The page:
There’s no getting away from it, if you want to do a quick highlights trip this isn’t the part of Laos to explore. Invest time and you will be thoroughly rewarded, for the journey is part of the experience and must be appreciated.
It also provides a rough insight into the nature of development in Laos. This is by no means a wealthy country, as any visitor would swiftly appreciate. It’s also one with few natural resources and this creates it’s own problems as the country strives to grow.
There is plenty of history en route for certain, the striking ruins of centuries old stupas may not rival Bagan for number, but they are no less fascinating and in some ways perhaps more so for being allowed to decay more naturally.
Some of the other sights are less welcome. The most obvious primary commodity is wood, and the heavily forested nature of the surrounds is evident with even a cursory glance. Unfortunately the scarring and gaps in the treeline is equally clear, as is the evidence of landslides where the deforestation has removed the binding of the soils. Such logging is illegal and has been for some time, but tacit approval from the authorities meant that it carried on undisturbed, damaging the ecosystem and leaving ugly gaps behind.
More recently efforts to curb this have begun, and the rate of clearance has slowed but not stopped. More sustainable practices have begun to be put in place, though it is too late to disguise the damage done. Laos is hardly unique in this regard, indeed my own island was once almost entirely forested before my ancestors cleared almost all of it – the much vaunted English landscape is manicured and man-made, it is by no means natural.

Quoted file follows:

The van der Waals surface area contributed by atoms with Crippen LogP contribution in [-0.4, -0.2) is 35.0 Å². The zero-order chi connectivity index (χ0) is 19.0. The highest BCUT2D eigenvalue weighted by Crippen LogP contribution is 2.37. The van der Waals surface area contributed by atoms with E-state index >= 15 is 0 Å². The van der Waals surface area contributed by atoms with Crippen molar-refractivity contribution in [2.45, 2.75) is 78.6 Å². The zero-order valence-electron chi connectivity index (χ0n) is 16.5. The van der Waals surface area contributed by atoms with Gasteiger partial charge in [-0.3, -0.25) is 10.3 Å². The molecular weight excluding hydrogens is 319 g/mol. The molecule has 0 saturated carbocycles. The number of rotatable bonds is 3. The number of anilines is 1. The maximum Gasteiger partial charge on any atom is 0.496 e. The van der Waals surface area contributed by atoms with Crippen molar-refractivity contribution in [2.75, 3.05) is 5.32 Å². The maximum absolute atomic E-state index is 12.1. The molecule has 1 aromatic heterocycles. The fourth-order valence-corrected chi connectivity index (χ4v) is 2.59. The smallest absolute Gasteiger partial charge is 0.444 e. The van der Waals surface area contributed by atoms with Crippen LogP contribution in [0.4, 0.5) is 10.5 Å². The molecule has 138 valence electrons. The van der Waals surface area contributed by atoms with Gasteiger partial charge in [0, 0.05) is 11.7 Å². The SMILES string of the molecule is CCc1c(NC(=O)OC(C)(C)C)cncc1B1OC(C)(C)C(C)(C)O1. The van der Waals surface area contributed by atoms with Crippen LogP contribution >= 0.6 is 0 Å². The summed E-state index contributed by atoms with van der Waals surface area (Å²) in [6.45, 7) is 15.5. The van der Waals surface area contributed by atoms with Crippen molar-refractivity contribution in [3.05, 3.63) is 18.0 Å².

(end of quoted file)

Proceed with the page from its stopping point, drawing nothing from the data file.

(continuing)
That is why the worst approach is an external lecture on the rights and wrongs. Although many a visitor wishes to see traditional life in a destination, that does not mean progress can be denied, for a refusal to accept that condemns an entire people to permanent poverty.
And so while deforestation is a major issue, it is not one to lecture about, assistance is more useful, and from a consumer perspective, to buy sustainable wood products.
Similar issues surround the hydroelectric programme throughout the country. Damming rivers unquestionably changes the environment and some species are directly in peril as a result. But Laos gains much needed hard currency through the export of electricity, in particular to Thailand. National income is as essential here as it is anywhere else.
The worst kind of tourist is the one who wishes to preserve traditions in aspic, for the working life of people is through necessity. Humans do aspire and the reality is that backbreaking labour is not the choice of anyone. This does not mean that everything and anything is acceptable of course, but it does mean that opposing the freedom to be able to for example also afford the smartphone the tourist takes for granted is arrogant and immoral.